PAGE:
London Buses Are Now Powered By Coffee

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London Buses Are Now Powered By Coffee

It's not just London commuters that need their kick of caffeine to get started in the mornings.

From today, some of the capital's buses will need it too.

Waste coffee grounds will be used to help power some of London's buses in a new initiative from Shell and tech firm bio-bean, that will see a biofuel made partly from waste coffee grounds added to the London bus fuel supply chain.

The average Londoner drinks 2.3 cups of coffee a day and that produces over 200,000 tonnes of waste a year — with much of that otherwise winding up in landfill. Bio-bean is collecting some of these waste coffee grounds from high street chains and factories.

Bio-bean’s founder Arthur Kay said the development was "a great example of what can be done when we start to reimagine waste as an untapped resource".

Transport for London has been looking into biofuels as a way to help tackle transport emissions, and bio-bean said buses will be able to be powered on the fuel without the need for modifying it.

So far, 6,000 litres of coffee oil has been produced, which bio-bean said could help power the equivalent of one London bus for a year.

Sinead Lynch, Shell UK country chair, said: "We're pleased to be able to support bio-bean to trial this innovative new energy solution which can help to power buses, keeping Londoners moving around the city - powered in part by their waste coffee grounds.”

It comes amid a greater London-wide push to help tackle emissions and improve air quality. Last November, London mayor Sadiq Khan unveiled the capital's first double-decker hydrogen bus as part of a commitment to phase out diesel buses.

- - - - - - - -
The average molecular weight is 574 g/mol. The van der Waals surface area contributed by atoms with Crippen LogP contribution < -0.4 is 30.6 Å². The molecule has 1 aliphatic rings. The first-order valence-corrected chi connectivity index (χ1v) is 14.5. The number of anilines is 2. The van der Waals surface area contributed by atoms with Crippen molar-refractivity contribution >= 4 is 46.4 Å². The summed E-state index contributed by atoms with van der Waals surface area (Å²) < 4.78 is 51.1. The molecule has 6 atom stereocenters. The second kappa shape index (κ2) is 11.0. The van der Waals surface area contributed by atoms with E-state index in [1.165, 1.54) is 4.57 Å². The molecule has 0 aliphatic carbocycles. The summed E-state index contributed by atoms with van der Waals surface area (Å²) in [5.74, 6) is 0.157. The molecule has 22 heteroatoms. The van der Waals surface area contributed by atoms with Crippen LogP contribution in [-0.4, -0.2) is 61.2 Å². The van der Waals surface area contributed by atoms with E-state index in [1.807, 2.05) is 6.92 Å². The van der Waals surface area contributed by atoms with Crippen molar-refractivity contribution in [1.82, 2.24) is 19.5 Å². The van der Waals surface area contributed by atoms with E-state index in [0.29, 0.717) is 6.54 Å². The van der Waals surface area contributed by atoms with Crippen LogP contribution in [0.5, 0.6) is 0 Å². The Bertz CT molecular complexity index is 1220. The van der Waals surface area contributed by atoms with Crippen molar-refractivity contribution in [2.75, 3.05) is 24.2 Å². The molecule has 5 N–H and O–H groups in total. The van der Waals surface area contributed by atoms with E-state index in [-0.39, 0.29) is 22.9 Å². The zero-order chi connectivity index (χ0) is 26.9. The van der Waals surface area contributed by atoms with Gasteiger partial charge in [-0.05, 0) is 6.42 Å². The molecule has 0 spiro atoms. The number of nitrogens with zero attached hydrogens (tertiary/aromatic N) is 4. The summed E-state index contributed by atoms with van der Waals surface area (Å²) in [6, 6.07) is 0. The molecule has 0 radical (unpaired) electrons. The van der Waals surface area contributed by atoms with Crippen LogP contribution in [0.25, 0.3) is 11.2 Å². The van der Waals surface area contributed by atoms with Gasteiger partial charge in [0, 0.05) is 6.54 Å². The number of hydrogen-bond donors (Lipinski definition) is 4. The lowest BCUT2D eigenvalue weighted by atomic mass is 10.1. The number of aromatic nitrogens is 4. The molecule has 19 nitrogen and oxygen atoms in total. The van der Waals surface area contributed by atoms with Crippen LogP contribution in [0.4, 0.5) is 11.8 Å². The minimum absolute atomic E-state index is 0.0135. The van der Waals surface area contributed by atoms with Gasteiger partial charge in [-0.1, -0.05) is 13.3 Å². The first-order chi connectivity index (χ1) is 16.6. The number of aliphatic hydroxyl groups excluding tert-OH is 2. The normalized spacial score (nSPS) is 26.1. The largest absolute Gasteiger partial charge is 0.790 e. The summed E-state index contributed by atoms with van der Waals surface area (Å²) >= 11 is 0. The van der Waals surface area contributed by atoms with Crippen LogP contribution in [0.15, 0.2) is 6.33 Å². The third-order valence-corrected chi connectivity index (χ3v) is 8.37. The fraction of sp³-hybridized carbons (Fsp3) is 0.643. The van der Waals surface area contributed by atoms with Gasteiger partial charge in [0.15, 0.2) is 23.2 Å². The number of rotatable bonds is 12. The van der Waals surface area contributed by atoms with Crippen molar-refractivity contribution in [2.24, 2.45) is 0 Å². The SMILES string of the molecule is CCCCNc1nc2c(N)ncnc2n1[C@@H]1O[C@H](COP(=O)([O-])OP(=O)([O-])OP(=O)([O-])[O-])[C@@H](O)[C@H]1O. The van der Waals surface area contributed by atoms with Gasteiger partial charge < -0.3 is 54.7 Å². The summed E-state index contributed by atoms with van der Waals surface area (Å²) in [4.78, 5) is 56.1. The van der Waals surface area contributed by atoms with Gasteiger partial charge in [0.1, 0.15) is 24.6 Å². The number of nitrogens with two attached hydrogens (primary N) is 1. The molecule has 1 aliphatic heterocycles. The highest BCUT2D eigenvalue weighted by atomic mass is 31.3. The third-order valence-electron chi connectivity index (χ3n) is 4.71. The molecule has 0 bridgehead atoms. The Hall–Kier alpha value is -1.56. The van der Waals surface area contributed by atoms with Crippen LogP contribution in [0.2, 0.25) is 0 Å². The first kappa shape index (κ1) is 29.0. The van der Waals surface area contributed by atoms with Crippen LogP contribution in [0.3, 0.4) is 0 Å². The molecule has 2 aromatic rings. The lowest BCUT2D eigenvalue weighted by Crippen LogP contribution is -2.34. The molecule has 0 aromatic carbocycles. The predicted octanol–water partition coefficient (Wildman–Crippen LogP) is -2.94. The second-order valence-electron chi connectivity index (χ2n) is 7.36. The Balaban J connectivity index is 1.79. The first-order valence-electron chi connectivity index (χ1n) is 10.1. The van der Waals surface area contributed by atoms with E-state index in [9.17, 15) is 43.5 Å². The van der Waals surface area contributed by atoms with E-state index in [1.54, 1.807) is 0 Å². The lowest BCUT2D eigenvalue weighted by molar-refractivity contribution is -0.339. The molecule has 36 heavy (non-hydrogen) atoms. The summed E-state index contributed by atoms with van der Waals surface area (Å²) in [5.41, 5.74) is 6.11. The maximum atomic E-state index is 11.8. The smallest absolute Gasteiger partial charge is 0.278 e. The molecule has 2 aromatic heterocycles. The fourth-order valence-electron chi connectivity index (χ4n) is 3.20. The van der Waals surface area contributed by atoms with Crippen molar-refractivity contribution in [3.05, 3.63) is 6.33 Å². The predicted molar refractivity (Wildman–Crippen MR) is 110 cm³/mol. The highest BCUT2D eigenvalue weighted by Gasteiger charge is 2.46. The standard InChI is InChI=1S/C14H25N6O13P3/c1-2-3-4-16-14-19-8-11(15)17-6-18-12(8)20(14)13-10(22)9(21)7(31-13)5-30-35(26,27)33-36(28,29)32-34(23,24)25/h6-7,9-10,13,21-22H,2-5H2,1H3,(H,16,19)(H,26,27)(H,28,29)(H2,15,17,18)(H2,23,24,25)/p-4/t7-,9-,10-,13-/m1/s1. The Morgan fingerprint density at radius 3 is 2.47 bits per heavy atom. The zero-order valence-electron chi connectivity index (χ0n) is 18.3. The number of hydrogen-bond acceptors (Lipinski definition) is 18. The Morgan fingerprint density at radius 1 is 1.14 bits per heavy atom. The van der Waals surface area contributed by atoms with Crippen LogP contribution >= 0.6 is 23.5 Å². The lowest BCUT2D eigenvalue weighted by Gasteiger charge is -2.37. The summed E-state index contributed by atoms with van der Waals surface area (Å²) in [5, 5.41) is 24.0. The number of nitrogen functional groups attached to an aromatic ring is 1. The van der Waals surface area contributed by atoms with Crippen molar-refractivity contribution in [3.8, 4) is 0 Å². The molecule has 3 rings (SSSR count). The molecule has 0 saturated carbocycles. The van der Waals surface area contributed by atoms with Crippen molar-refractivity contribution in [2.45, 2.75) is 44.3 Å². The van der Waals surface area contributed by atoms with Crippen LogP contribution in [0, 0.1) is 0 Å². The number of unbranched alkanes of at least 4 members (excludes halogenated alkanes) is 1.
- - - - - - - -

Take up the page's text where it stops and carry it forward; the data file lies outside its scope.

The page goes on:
And in March, the capital's first low emission bus zone was launched in one of the most polluted areas of London: Putney High Street.

The clean bus zone runs 145 buses on seven scheduled routes and will now be serviced by cleaner buses in a drive to slash nitrogen oxide emissions.

The route, running from Putney Station to Putney Bridge Road, is the first of 12 new low emission zones to be introduced at air quality problem areas. It was followed in October by the Brixton and Streatham zones, with another 10 being delivered by 2020.

How does it work?

  • The waste coffee grounds are dried and processed before coffee oil is extracted
  • Bio-bean works with its partner Argent Energy to process the oil into a blended B20 biofuel
  • The B20 biofuel then contains a 20 per cent bio-component with part coffee oil
  • Biofuel is added to the London bus fuel supply chain to help power the buses

This article originally appeared on City A.M.

Last Updated 20 November 2017